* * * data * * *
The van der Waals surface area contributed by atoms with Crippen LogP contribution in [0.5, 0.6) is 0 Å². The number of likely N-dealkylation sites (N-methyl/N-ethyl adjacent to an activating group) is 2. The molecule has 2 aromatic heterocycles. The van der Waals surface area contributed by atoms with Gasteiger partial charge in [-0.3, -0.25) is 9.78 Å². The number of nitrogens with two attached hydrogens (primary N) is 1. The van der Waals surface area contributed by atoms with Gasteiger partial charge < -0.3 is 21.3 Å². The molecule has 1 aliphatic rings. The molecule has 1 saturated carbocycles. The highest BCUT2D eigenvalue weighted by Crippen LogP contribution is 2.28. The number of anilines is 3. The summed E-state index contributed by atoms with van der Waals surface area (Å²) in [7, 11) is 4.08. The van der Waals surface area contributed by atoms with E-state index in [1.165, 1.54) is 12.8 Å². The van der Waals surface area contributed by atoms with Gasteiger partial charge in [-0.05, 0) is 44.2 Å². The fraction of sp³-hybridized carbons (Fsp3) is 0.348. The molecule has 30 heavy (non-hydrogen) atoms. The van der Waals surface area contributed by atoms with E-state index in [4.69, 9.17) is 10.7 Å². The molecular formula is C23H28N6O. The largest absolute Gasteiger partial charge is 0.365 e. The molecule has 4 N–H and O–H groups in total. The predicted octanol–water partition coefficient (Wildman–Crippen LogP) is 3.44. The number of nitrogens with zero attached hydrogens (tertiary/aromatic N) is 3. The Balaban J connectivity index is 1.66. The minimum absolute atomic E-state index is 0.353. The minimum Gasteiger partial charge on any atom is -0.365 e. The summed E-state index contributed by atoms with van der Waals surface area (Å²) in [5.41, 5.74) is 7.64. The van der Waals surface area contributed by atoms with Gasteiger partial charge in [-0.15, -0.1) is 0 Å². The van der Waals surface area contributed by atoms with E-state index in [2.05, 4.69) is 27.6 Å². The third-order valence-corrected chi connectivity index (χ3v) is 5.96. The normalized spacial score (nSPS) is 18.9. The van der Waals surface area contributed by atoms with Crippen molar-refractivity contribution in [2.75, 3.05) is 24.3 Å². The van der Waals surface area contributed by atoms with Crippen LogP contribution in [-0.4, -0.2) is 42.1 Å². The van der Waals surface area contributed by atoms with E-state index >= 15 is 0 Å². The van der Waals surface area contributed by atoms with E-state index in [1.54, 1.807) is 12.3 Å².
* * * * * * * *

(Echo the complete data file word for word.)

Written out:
The van der Waals surface area contributed by atoms with Crippen LogP contribution in [0.5, 0.6) is 0 Å². The number of likely N-dealkylation sites (N-methyl/N-ethyl adjacent to an activating group) is 2. The molecule has 2 aromatic heterocycles. The van der Waals surface area contributed by atoms with Gasteiger partial charge in [-0.3, -0.25) is 9.78 Å². The number of nitrogens with two attached hydrogens (primary N) is 1. The van der Waals surface area contributed by atoms with Gasteiger partial charge < -0.3 is 21.3 Å². The molecule has 1 aliphatic rings. The molecule has 1 saturated carbocycles. The highest BCUT2D eigenvalue weighted by Crippen LogP contribution is 2.28. The number of anilines is 3. The summed E-state index contributed by atoms with van der Waals surface area (Å²) in [7, 11) is 4.08. The van der Waals surface area contributed by atoms with E-state index in [1.165, 1.54) is 12.8 Å². The van der Waals surface area contributed by atoms with Gasteiger partial charge in [-0.05, 0) is 44.2 Å². The fraction of sp³-hybridized carbons (Fsp3) is 0.348. The molecule has 30 heavy (non-hydrogen) atoms. The van der Waals surface area contributed by atoms with E-state index in [4.69, 9.17) is 10.7 Å². The molecular formula is C23H28N6O. The largest absolute Gasteiger partial charge is 0.365 e. The molecule has 4 N–H and O–H groups in total. The predicted octanol–water partition coefficient (Wildman–Crippen LogP) is 3.44. The number of nitrogens with zero attached hydrogens (tertiary/aromatic N) is 3. The Balaban J connectivity index is 1.66. The minimum absolute atomic E-state index is 0.353. The minimum Gasteiger partial charge on any atom is -0.365 e. The summed E-state index contributed by atoms with van der Waals surface area (Å²) in [5.41, 5.74) is 7.64. The van der Waals surface area contributed by atoms with Gasteiger partial charge in [-0.15, -0.1) is 0 Å². The van der Waals surface area contributed by atoms with E-state index in [2.05, 4.69) is 27.6 Å². The third-order valence-corrected chi connectivity index (χ3v) is 5.96. The normalized spacial score (nSPS) is 18.9. The van der Waals surface area contributed by atoms with Crippen molar-refractivity contribution in [2.75, 3.05) is 24.3 Å². The van der Waals surface area contributed by atoms with Crippen LogP contribution in [-0.4, -0.2) is 42.1 Å². The van der Waals surface area contributed by atoms with E-state index >= 15 is 0 Å². The van der Waals surface area contributed by atoms with E-state index in [1.54, 1.807) is 12.3 Å².